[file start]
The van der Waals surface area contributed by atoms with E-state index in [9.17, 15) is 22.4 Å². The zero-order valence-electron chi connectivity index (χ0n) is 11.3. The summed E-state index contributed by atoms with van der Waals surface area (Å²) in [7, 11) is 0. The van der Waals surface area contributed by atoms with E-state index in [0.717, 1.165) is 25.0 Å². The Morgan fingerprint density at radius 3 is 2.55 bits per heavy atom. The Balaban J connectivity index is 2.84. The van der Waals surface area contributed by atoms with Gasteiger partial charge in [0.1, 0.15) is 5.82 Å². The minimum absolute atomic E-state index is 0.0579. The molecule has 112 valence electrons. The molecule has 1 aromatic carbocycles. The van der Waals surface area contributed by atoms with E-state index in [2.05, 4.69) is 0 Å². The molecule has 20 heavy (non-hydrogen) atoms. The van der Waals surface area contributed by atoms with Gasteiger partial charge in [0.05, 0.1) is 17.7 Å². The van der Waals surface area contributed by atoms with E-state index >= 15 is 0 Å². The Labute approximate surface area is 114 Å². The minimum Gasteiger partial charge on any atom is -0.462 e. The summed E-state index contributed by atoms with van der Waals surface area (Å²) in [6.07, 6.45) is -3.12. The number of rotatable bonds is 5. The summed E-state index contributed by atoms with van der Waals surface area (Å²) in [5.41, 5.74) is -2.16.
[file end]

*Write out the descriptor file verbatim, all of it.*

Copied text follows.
The van der Waals surface area contributed by atoms with E-state index in [9.17, 15) is 22.4 Å². The zero-order valence-electron chi connectivity index (χ0n) is 11.3. The summed E-state index contributed by atoms with van der Waals surface area (Å²) in [7, 11) is 0. The van der Waals surface area contributed by atoms with E-state index in [0.717, 1.165) is 25.0 Å². The Morgan fingerprint density at radius 3 is 2.55 bits per heavy atom. The Balaban J connectivity index is 2.84. The van der Waals surface area contributed by atoms with Gasteiger partial charge in [0.1, 0.15) is 5.82 Å². The minimum absolute atomic E-state index is 0.0579. The molecule has 112 valence electrons. The molecule has 1 aromatic carbocycles. The van der Waals surface area contributed by atoms with E-state index in [2.05, 4.69) is 0 Å². The molecule has 20 heavy (non-hydrogen) atoms. The van der Waals surface area contributed by atoms with Gasteiger partial charge in [0.05, 0.1) is 17.7 Å². The van der Waals surface area contributed by atoms with E-state index >= 15 is 0 Å². The Labute approximate surface area is 114 Å². The minimum Gasteiger partial charge on any atom is -0.462 e. The summed E-state index contributed by atoms with van der Waals surface area (Å²) in [6.07, 6.45) is -3.12. The number of rotatable bonds is 5. The summed E-state index contributed by atoms with van der Waals surface area (Å²) in [5.41, 5.74) is -2.16.